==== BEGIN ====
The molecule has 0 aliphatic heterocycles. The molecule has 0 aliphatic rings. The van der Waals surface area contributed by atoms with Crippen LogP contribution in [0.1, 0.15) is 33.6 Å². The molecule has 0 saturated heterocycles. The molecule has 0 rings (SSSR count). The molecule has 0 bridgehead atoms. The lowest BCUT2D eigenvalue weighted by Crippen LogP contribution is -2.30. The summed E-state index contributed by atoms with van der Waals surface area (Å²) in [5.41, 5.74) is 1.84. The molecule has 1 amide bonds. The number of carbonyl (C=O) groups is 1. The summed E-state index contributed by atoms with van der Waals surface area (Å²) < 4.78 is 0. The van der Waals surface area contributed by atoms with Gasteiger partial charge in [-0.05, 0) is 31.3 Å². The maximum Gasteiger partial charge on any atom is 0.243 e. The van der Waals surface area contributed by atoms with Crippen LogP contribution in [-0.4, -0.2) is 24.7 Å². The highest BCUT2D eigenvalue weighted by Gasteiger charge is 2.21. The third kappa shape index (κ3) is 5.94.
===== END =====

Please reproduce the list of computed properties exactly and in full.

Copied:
The molecule has 0 aliphatic heterocycles. The molecule has 0 aliphatic rings. The van der Waals surface area contributed by atoms with Crippen LogP contribution in [0.1, 0.15) is 33.6 Å². The molecule has 0 saturated heterocycles. The molecule has 0 rings (SSSR count). The molecule has 0 bridgehead atoms. The lowest BCUT2D eigenvalue weighted by Crippen LogP contribution is -2.30. The summed E-state index contributed by atoms with van der Waals surface area (Å²) in [5.41, 5.74) is 1.84. The molecule has 1 amide bonds. The number of carbonyl (C=O) groups is 1. The summed E-state index contributed by atoms with van der Waals surface area (Å²) < 4.78 is 0. The van der Waals surface area contributed by atoms with Gasteiger partial charge in [-0.05, 0) is 31.3 Å². The maximum Gasteiger partial charge on any atom is 0.243 e. The van der Waals surface area contributed by atoms with Crippen LogP contribution in [-0.4, -0.2) is 24.7 Å². The highest BCUT2D eigenvalue weighted by Gasteiger charge is 2.21. The third kappa shape index (κ3) is 5.94.